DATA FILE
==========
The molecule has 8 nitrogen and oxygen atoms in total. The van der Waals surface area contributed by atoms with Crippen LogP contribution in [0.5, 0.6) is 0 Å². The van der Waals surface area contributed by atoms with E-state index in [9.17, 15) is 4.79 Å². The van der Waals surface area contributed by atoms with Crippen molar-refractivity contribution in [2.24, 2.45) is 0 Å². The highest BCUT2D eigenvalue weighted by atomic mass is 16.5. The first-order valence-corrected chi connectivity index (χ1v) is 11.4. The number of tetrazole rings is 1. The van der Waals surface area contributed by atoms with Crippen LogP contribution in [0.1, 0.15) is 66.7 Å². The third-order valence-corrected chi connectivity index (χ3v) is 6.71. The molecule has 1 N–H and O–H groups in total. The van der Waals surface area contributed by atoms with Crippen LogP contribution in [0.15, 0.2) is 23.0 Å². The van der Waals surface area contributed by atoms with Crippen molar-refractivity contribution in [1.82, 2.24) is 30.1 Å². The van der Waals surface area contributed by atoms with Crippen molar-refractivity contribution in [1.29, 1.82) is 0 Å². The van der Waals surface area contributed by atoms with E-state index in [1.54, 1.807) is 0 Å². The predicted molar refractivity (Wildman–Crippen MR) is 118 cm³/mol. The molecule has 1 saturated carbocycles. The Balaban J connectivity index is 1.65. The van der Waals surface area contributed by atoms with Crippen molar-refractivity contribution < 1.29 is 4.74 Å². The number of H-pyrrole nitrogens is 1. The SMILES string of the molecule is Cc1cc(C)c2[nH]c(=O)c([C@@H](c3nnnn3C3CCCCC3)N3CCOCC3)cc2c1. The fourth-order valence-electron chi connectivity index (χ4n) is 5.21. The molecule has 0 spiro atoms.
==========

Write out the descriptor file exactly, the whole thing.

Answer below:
The molecule has 8 nitrogen and oxygen atoms in total. The van der Waals surface area contributed by atoms with Crippen LogP contribution in [0.5, 0.6) is 0 Å². The van der Waals surface area contributed by atoms with E-state index in [9.17, 15) is 4.79 Å². The van der Waals surface area contributed by atoms with Crippen molar-refractivity contribution in [2.24, 2.45) is 0 Å². The highest BCUT2D eigenvalue weighted by atomic mass is 16.5. The first-order valence-corrected chi connectivity index (χ1v) is 11.4. The number of tetrazole rings is 1. The van der Waals surface area contributed by atoms with Crippen LogP contribution in [0.1, 0.15) is 66.7 Å². The third-order valence-corrected chi connectivity index (χ3v) is 6.71. The molecule has 1 N–H and O–H groups in total. The van der Waals surface area contributed by atoms with Crippen LogP contribution in [0.15, 0.2) is 23.0 Å². The van der Waals surface area contributed by atoms with Crippen molar-refractivity contribution in [1.82, 2.24) is 30.1 Å². The van der Waals surface area contributed by atoms with Crippen molar-refractivity contribution in [1.29, 1.82) is 0 Å². The van der Waals surface area contributed by atoms with E-state index in [1.54, 1.807) is 0 Å². The predicted molar refractivity (Wildman–Crippen MR) is 118 cm³/mol. The molecule has 1 saturated carbocycles. The Balaban J connectivity index is 1.65. The van der Waals surface area contributed by atoms with Crippen molar-refractivity contribution < 1.29 is 4.74 Å². The number of H-pyrrole nitrogens is 1. The SMILES string of the molecule is Cc1cc(C)c2[nH]c(=O)c([C@@H](c3nnnn3C3CCCCC3)N3CCOCC3)cc2c1. The fourth-order valence-electron chi connectivity index (χ4n) is 5.21. The molecule has 0 spiro atoms.